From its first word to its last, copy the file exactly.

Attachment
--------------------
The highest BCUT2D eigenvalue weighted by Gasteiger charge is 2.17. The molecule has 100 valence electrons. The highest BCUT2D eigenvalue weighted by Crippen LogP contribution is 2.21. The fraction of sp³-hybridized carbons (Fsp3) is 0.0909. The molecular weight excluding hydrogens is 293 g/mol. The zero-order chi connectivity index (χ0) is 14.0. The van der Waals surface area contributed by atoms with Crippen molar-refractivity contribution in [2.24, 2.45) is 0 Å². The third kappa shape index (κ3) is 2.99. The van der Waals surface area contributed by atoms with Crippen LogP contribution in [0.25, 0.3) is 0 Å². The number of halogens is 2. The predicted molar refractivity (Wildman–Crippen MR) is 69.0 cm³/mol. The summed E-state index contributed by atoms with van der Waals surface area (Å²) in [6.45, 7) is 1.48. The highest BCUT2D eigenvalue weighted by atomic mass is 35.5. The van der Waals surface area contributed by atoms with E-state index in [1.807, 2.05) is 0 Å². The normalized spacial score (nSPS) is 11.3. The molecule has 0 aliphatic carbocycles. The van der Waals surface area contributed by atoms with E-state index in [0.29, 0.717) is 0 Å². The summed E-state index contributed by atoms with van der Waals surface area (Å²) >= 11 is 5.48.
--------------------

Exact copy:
The highest BCUT2D eigenvalue weighted by Gasteiger charge is 2.17. The molecule has 100 valence electrons. The highest BCUT2D eigenvalue weighted by Crippen LogP contribution is 2.21. The fraction of sp³-hybridized carbons (Fsp3) is 0.0909. The molecular weight excluding hydrogens is 293 g/mol. The zero-order chi connectivity index (χ0) is 14.0. The van der Waals surface area contributed by atoms with Crippen molar-refractivity contribution in [2.24, 2.45) is 0 Å². The third kappa shape index (κ3) is 2.99. The van der Waals surface area contributed by atoms with Crippen LogP contribution in [0.25, 0.3) is 0 Å². The number of halogens is 2. The predicted molar refractivity (Wildman–Crippen MR) is 69.0 cm³/mol. The summed E-state index contributed by atoms with van der Waals surface area (Å²) in [6.45, 7) is 1.48. The highest BCUT2D eigenvalue weighted by atomic mass is 35.5. The van der Waals surface area contributed by atoms with E-state index in [1.807, 2.05) is 0 Å². The normalized spacial score (nSPS) is 11.3. The molecule has 0 aliphatic carbocycles. The van der Waals surface area contributed by atoms with E-state index in [0.29, 0.717) is 0 Å². The summed E-state index contributed by atoms with van der Waals surface area (Å²) >= 11 is 5.48.